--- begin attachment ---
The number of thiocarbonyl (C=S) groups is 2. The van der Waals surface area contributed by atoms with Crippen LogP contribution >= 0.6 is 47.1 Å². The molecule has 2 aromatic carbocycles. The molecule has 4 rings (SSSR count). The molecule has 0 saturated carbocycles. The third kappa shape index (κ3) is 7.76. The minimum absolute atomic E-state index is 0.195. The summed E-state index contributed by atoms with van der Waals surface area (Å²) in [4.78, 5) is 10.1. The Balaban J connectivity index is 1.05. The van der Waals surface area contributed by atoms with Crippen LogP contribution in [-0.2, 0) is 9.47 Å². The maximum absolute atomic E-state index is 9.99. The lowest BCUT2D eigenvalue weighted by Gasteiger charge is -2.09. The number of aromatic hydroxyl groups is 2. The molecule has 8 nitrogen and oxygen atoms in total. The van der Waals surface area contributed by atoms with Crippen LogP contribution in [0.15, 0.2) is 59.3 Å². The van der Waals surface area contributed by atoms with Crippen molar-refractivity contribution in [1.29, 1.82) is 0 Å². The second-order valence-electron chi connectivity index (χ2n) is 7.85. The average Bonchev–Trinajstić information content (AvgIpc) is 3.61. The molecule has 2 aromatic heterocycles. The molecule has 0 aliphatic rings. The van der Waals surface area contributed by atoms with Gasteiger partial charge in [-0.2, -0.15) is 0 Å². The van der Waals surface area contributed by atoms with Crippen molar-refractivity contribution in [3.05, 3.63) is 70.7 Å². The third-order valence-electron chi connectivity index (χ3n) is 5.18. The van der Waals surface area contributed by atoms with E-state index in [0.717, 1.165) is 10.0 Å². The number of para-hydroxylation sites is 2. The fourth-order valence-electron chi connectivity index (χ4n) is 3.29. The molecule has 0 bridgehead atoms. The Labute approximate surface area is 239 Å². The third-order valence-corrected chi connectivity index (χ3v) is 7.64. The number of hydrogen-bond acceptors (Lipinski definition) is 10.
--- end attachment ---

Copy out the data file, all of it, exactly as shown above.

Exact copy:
The number of thiocarbonyl (C=S) groups is 2. The van der Waals surface area contributed by atoms with Crippen LogP contribution >= 0.6 is 47.1 Å². The molecule has 2 aromatic carbocycles. The molecule has 4 rings (SSSR count). The molecule has 0 saturated carbocycles. The third kappa shape index (κ3) is 7.76. The minimum absolute atomic E-state index is 0.195. The summed E-state index contributed by atoms with van der Waals surface area (Å²) in [4.78, 5) is 10.1. The Balaban J connectivity index is 1.05. The van der Waals surface area contributed by atoms with Crippen LogP contribution in [-0.2, 0) is 9.47 Å². The maximum absolute atomic E-state index is 9.99. The lowest BCUT2D eigenvalue weighted by Gasteiger charge is -2.09. The number of aromatic hydroxyl groups is 2. The molecule has 8 nitrogen and oxygen atoms in total. The van der Waals surface area contributed by atoms with Crippen LogP contribution in [0.15, 0.2) is 59.3 Å². The van der Waals surface area contributed by atoms with Crippen molar-refractivity contribution in [1.29, 1.82) is 0 Å². The second-order valence-electron chi connectivity index (χ2n) is 7.85. The average Bonchev–Trinajstić information content (AvgIpc) is 3.61. The molecule has 2 aromatic heterocycles. The molecule has 0 aliphatic rings. The van der Waals surface area contributed by atoms with Gasteiger partial charge in [-0.2, -0.15) is 0 Å². The van der Waals surface area contributed by atoms with Crippen molar-refractivity contribution in [3.05, 3.63) is 70.7 Å². The third-order valence-electron chi connectivity index (χ3n) is 5.18. The van der Waals surface area contributed by atoms with E-state index in [0.717, 1.165) is 10.0 Å². The number of para-hydroxylation sites is 2. The fourth-order valence-electron chi connectivity index (χ4n) is 3.29. The molecule has 0 bridgehead atoms. The Labute approximate surface area is 239 Å². The third-order valence-corrected chi connectivity index (χ3v) is 7.64. The number of hydrogen-bond acceptors (Lipinski definition) is 10.